The strongest recorded Marsquake was not due to an asteroid impact but due to tectonic forces within the planet itself. The earthquake was likely caused by the release of stress that had been building up for a billion years in the crust of Mars. Most likely, it happened because different parts of the planet cooled and contracted at different rates.
New results show that the Red Planet is more seismically active than previously thought. The scientific article was published in Geophysical Research Letters.
On May 4, 2022, NASA’s InSight probe detected a magnitude 4.7 marsquake, surpassing the previous 4.2 for 2021. Unusually for marsquakes, the aftershocks from this event lasted as long as six hours.
During its four years of operation, InSight recorded over 1,300 marsquakes. At least eight of them were caused by collisions with asteroids. A powerful pendulum motion in May 2022, recorded by a seismometer on board the probe, was reminiscent of those caused by asteroids. This prompted scientists to look for a new crater with a diameter of about 300 meters and a cloud of dust on Mars. However, nothing of the kind was found. For this reason, after a lengthy search, scientists concluded that the origin of this earthquake was tectonic.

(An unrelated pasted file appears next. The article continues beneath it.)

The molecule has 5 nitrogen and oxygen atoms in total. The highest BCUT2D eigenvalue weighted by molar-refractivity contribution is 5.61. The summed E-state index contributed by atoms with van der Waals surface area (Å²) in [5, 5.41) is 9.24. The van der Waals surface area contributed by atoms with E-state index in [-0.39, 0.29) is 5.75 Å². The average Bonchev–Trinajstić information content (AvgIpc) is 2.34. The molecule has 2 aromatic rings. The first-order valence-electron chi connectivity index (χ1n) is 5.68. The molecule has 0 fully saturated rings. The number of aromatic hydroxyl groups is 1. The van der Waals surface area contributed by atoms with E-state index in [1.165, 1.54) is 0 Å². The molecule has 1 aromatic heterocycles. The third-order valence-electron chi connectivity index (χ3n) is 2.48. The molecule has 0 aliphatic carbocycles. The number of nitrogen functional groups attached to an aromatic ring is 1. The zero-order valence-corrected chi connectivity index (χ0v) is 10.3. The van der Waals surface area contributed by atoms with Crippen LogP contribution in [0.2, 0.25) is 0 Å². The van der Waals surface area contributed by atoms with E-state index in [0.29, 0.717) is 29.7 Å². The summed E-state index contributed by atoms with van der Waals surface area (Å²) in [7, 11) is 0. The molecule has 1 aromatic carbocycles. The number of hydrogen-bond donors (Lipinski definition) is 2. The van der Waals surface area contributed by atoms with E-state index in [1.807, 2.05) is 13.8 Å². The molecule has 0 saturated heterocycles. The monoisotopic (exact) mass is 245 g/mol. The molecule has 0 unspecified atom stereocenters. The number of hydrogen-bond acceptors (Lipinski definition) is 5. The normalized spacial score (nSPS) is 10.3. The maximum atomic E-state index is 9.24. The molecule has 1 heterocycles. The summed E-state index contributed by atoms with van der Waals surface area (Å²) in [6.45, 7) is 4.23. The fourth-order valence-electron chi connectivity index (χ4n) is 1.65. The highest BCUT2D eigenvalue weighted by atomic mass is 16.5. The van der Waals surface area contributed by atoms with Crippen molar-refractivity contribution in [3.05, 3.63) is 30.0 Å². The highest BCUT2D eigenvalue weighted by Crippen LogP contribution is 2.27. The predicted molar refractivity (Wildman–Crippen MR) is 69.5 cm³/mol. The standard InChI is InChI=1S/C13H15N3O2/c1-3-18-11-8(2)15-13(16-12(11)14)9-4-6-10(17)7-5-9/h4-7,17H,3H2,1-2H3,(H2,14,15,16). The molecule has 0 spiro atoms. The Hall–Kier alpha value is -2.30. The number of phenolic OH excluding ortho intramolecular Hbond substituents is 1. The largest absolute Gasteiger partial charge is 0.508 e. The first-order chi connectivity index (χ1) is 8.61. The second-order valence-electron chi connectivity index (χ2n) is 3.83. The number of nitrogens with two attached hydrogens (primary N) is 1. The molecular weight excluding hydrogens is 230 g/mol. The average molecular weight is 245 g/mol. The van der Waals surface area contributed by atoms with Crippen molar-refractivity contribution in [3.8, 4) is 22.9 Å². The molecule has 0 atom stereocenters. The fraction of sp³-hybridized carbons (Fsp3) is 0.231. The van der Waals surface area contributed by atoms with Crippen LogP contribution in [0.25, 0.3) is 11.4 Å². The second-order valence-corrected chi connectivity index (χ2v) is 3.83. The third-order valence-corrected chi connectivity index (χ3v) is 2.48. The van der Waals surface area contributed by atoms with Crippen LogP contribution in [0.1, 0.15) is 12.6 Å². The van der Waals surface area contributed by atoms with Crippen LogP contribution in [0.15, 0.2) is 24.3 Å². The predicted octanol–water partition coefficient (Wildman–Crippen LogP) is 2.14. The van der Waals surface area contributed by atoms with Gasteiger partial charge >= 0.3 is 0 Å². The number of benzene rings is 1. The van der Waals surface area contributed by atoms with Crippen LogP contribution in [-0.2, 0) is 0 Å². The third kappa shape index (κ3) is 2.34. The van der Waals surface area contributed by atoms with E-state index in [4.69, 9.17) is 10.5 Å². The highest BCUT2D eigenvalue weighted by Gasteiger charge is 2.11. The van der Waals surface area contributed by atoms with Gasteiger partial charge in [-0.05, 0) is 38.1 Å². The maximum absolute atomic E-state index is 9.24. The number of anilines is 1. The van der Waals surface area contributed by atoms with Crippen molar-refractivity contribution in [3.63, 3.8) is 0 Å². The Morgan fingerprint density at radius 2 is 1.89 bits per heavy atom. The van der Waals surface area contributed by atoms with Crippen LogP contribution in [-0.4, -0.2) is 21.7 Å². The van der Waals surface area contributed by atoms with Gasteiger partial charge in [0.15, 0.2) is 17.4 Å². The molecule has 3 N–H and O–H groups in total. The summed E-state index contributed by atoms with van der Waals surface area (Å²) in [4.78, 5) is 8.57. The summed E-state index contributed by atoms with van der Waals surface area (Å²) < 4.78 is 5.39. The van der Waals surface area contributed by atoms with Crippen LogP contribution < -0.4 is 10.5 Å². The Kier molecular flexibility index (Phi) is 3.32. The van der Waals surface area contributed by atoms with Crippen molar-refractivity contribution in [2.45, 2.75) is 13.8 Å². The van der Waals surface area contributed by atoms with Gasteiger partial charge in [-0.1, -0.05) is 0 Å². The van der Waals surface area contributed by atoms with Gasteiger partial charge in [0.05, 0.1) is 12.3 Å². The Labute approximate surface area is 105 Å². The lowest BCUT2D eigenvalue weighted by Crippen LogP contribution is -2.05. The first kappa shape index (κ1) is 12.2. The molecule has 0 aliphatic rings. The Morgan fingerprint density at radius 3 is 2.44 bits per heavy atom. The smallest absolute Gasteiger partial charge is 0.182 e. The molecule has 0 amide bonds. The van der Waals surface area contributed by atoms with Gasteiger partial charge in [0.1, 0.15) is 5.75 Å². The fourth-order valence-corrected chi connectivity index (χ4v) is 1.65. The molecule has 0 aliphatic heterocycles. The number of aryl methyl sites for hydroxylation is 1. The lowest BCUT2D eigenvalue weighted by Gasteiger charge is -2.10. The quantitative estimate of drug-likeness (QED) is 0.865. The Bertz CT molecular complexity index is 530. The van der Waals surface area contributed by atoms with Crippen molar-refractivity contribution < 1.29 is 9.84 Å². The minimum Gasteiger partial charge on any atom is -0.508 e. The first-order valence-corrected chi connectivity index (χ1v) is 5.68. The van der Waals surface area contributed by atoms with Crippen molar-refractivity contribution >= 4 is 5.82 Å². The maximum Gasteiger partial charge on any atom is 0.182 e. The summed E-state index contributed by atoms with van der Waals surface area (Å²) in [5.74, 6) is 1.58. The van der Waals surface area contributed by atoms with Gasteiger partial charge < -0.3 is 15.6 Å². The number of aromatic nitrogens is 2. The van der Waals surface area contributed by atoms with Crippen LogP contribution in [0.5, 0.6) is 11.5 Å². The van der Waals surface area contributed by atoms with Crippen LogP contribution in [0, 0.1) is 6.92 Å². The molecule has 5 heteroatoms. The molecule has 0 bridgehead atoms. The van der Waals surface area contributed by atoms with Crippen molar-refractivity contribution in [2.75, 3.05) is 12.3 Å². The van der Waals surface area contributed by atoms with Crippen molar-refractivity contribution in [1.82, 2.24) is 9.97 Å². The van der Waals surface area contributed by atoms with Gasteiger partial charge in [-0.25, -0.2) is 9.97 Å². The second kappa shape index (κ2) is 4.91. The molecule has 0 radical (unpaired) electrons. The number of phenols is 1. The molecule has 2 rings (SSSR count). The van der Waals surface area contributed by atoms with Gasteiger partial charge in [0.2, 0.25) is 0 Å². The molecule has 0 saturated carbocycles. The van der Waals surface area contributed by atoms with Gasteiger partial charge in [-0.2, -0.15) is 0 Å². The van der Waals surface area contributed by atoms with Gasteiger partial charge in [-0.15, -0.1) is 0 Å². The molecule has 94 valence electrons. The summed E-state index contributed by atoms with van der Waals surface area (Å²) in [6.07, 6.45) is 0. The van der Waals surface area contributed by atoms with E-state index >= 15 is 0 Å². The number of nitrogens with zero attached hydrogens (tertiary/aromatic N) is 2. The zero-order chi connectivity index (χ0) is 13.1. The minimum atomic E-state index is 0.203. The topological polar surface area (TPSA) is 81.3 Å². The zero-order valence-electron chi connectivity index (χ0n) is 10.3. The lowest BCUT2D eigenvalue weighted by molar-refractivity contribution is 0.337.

It is generally accepted that, unlike Earth, tectonic processes have stopped on Mars. The Earth’s tectonic plates move due to forces in the mantle. The surface of Mars is much more monolithic, so it is believed that plate tectonics does not occur on the Red Planet.
Scientists still need to discover why some parts of the planet have higher voltages than others.
Banner image: This artist’s concept depicts NASA’s InSight lander after it has deployed its instruments on the Martian surface. Credit: NASA/JPL-Caltech